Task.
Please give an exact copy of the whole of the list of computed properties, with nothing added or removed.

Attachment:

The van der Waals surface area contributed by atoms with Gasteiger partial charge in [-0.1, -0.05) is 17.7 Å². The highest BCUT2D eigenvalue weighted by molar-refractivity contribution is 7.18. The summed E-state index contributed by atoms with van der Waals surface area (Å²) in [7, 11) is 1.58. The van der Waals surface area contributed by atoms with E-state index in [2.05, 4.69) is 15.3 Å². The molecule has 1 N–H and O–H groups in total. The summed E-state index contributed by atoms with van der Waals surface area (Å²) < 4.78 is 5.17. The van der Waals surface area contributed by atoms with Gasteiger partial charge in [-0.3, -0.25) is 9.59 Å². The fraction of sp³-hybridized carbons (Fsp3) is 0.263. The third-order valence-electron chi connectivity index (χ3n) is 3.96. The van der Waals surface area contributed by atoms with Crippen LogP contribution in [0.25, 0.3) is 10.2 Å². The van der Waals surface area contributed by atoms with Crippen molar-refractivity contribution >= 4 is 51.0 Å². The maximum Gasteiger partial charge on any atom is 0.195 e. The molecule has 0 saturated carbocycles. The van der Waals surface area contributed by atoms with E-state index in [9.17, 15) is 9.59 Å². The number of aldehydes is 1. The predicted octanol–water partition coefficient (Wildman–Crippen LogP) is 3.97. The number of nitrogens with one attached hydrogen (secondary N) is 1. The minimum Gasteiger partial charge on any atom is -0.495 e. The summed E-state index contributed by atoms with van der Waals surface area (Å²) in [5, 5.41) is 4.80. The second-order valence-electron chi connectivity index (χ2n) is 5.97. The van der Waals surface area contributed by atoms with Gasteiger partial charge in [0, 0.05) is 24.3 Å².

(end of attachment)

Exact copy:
The van der Waals surface area contributed by atoms with Gasteiger partial charge in [-0.1, -0.05) is 17.7 Å². The highest BCUT2D eigenvalue weighted by molar-refractivity contribution is 7.18. The summed E-state index contributed by atoms with van der Waals surface area (Å²) in [7, 11) is 1.58. The van der Waals surface area contributed by atoms with E-state index in [2.05, 4.69) is 15.3 Å². The molecule has 1 N–H and O–H groups in total. The summed E-state index contributed by atoms with van der Waals surface area (Å²) < 4.78 is 5.17. The van der Waals surface area contributed by atoms with Gasteiger partial charge in [-0.3, -0.25) is 9.59 Å². The fraction of sp³-hybridized carbons (Fsp3) is 0.263. The third-order valence-electron chi connectivity index (χ3n) is 3.96. The van der Waals surface area contributed by atoms with Crippen LogP contribution in [0.25, 0.3) is 10.2 Å². The van der Waals surface area contributed by atoms with Crippen molar-refractivity contribution >= 4 is 51.0 Å². The maximum Gasteiger partial charge on any atom is 0.195 e. The molecule has 0 saturated carbocycles. The van der Waals surface area contributed by atoms with E-state index in [9.17, 15) is 9.59 Å². The number of aldehydes is 1. The predicted octanol–water partition coefficient (Wildman–Crippen LogP) is 3.97. The number of nitrogens with one attached hydrogen (secondary N) is 1. The minimum Gasteiger partial charge on any atom is -0.495 e. The summed E-state index contributed by atoms with van der Waals surface area (Å²) in [5, 5.41) is 4.80. The second-order valence-electron chi connectivity index (χ2n) is 5.97. The van der Waals surface area contributed by atoms with Gasteiger partial charge in [0, 0.05) is 24.3 Å².